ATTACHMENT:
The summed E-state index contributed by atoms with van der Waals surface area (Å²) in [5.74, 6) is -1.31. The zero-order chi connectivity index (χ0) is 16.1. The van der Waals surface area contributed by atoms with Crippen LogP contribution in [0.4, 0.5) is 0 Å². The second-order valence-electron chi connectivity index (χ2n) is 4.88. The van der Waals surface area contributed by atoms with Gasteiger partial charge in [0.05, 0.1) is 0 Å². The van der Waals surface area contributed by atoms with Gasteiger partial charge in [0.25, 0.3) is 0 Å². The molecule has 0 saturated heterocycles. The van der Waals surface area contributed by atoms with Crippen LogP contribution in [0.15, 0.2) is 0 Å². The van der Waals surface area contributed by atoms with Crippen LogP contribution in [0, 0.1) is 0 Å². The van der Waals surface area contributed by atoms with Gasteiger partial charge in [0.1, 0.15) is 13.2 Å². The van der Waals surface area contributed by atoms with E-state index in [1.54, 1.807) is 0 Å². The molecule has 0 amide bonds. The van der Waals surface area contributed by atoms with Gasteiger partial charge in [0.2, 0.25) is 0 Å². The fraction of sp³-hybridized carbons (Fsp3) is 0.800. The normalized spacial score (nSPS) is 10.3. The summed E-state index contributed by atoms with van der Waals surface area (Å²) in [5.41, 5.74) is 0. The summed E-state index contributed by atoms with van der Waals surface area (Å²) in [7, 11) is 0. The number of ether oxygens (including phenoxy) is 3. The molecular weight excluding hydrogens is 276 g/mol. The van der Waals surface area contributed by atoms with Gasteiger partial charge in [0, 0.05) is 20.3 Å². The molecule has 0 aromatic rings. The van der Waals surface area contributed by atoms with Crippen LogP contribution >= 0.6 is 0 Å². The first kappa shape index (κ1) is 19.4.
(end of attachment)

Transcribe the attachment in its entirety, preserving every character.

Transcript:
The summed E-state index contributed by atoms with van der Waals surface area (Å²) in [5.74, 6) is -1.31. The zero-order chi connectivity index (χ0) is 16.1. The van der Waals surface area contributed by atoms with Crippen LogP contribution in [0.4, 0.5) is 0 Å². The second-order valence-electron chi connectivity index (χ2n) is 4.88. The van der Waals surface area contributed by atoms with Gasteiger partial charge in [0.05, 0.1) is 0 Å². The van der Waals surface area contributed by atoms with Gasteiger partial charge in [0.25, 0.3) is 0 Å². The molecule has 0 saturated heterocycles. The van der Waals surface area contributed by atoms with Crippen LogP contribution in [0.15, 0.2) is 0 Å². The van der Waals surface area contributed by atoms with Crippen LogP contribution in [0, 0.1) is 0 Å². The van der Waals surface area contributed by atoms with Gasteiger partial charge in [0.1, 0.15) is 13.2 Å². The van der Waals surface area contributed by atoms with E-state index in [1.54, 1.807) is 0 Å². The molecule has 0 amide bonds. The van der Waals surface area contributed by atoms with Gasteiger partial charge in [0.2, 0.25) is 0 Å². The fraction of sp³-hybridized carbons (Fsp3) is 0.800. The normalized spacial score (nSPS) is 10.3. The summed E-state index contributed by atoms with van der Waals surface area (Å²) in [5.41, 5.74) is 0. The summed E-state index contributed by atoms with van der Waals surface area (Å²) in [7, 11) is 0. The number of ether oxygens (including phenoxy) is 3. The molecular weight excluding hydrogens is 276 g/mol. The van der Waals surface area contributed by atoms with Gasteiger partial charge in [0, 0.05) is 20.3 Å². The molecule has 0 aromatic rings. The van der Waals surface area contributed by atoms with Crippen LogP contribution >= 0.6 is 0 Å². The first kappa shape index (κ1) is 19.4.